I’ve interviewed hundreds of TV and movie stars. Only one treated me to a full-throated, operatic aria: Paul Sorvino.
The New York native, famed for playing gangsters or cops in film (“Goodfellas”) and television (the original Law & Order), passed away July 25 at 83.
In 2017, me and a few other reporters met Sorvino in Sudbury, Ontario, where he was starring with Anthony LaPaglia, Kim Coates, Enrico Colantoni and Tony Nappo in the New Metric Media mob drama Bad Blood (2017-18).
Unlike LaPaglia, who was pouting about being stuck in Sudbury for six weeks in the middle of winter (“They told me this thing was shooting in Montreal”), Sorvino made himself right at home. That home was an estate (complete with a landing strip) which had been rented as a set. Sorvino held court from a King size bed in the master suite.
The actor was so content that he burst into song. He told us afterwards that it was “Luna d’Estate” (Summer Moon), made famous 100 years earlier by Enrico Caruso.
Sorvino, who had sung at Lincoln Centre, was a bona fide tenor who took voice lessons for close to 20 years back when he was attending The American Musical and Dramatic Academy as well as landing roles on Broadway. In the ‘70s and ‘80s he broke through in films such as “The Panic in Needle Park,” “A Touch of Class” and Warren Beatty’s “Reds.” In 1990, he was directed by Martin Scorsese in “Goodfellas.”
In 1991, Sorvino took on the role of Sergeant Phil Cerreta in Law & Order. He did not stick with the NBC series, which ran twenty years. One of the reasons he gave for quitting after 29 episodes was that he wanted to preserve his voice for opera. (Jerry Orbach stepped in to replace him as Detective Lenny Brisco.)
He still had that voice when he sang for us in Sudbury. “Not bad for 77 years old,” he declared.
Sorvino praised the northern Ontario mining town, saying that there were “some surprisingly good Italian restaurants.” He even visited the city’s most famous tourist attraction, the Big Nickel.
“It was so f-ing cold, the wind was blowing 20 below. My wife said, ‘Jesus Christ – take a picture!’”
We were introduced to his third wife, Dee Dee Benkie, who had been sitting quietly by a window.
“My wife and I just wrote a cookbook – “Pinot, Pasta and Parties.” Dee Dee, we were told, used to be an aide to President George W. Bush.
“She had a wonderful career going and I stopped it,” he said. “I married up as you can see.”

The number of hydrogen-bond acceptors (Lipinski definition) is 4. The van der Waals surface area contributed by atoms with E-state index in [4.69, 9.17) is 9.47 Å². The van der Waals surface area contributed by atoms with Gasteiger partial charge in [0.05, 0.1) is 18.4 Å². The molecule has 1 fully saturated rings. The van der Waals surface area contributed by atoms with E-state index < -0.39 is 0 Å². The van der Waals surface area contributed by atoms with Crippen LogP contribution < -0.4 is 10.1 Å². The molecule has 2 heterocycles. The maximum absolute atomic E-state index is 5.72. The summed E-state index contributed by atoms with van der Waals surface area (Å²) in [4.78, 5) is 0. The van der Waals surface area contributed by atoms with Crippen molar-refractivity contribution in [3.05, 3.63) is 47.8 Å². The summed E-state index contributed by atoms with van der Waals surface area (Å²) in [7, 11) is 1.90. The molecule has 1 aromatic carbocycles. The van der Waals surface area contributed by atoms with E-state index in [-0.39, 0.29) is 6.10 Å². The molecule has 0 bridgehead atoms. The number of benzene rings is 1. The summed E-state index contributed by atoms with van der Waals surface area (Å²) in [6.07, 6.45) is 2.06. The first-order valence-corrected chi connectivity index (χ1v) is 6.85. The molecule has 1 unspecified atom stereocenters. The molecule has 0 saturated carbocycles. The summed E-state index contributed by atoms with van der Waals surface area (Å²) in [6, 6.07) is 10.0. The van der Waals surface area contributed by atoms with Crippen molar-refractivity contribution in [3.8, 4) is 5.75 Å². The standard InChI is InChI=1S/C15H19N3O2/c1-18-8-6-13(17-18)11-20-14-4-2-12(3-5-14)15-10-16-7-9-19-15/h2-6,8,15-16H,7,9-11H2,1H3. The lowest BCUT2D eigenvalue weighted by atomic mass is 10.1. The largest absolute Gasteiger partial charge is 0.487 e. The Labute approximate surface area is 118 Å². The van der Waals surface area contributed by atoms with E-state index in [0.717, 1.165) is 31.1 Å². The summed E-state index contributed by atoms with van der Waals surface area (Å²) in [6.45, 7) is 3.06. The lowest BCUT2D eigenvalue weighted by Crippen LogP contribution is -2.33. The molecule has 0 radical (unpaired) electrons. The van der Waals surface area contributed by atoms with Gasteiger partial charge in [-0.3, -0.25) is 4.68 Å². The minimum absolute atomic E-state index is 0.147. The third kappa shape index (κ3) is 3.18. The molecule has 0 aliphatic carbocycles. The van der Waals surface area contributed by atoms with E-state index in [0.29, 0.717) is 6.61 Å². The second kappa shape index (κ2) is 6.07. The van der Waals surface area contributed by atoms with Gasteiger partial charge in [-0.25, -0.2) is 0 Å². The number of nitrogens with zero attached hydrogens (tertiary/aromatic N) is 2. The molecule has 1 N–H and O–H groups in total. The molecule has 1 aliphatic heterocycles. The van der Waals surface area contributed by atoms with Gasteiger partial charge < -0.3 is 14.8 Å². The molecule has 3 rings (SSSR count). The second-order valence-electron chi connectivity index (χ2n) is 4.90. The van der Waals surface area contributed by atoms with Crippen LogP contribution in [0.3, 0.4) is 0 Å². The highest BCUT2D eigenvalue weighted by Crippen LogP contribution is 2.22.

The book included a cocktail mix called, in honor of her husband, The Good Fella. Bourbon, Cognac and Limoncello are among the ingredients.
“Two of those and you are sleeping sound,” said Sorvino, “or walking out on the roof.”
The actor hesitated at first when asked to do Bad Blood.
“People don’t think I act – they think I’m Mafioso. Point of fact I’m a bestselling author, I’m an internationally known sculpture, I’m a director, poet and a musician. I am many things but none of them’s a gangster.”
He told us that he turned down the part of convicted serial killer John Wayne Gacy, a role that eventually won Brian Dennehy an Emmy nomination in the two-part TV-movie “To Catch a Killer” (1992).
“I don’t want to enter into the consciousness as a person that would do things like that. I don’t want people in the back of their mind to associate Paul Sorvino with … a lethal pervert. I won’t do it.”
Sorvino worked in Canada before Bad Blood, including 2003’s “Mambo Italiano.”
“One of the ones I’m most proud of,” he said of the Montreal-produced comedy. He loved working with Ginette Reno who played his wife in that film.
A year before this interview, in 2016, he was lured across the border along with James Caan – who pre-deceased Sorvino by one week — in the Frank DeAngelo ego-epic “The Red Maple Leaf.” Sorvino’s Oscar-winning daughter Mira also took part in the pay day lark.
It was the script, not the cheque, that drew him to Bad Blood, he said, as well as the chance to work with some fine actors.
“I was really looking forward to working with Colantoni,” said Sorvino. “He’s a sensational actor. I’ve watched him for years. Turns out we have the same agent.”
He was also impressed with Coates. “Super actor; terrific guy. I already knew LaPaglia. To be with a group like that… if you’re going to work with peers you know you’re going to do your best work.”
He also had praise for director Alain Desrochers. “He creates an atmosphere in which you can make a mistake if you want to.”
“The trick for a good director is to not be what I’m being now, which is verbose,” said Sorvino, drawing the interview to a close. “The trick is to shut the f— up. If you want to be any good, casting is 70 to 80 per cent of the work. Cast well and hope for happy accidents.”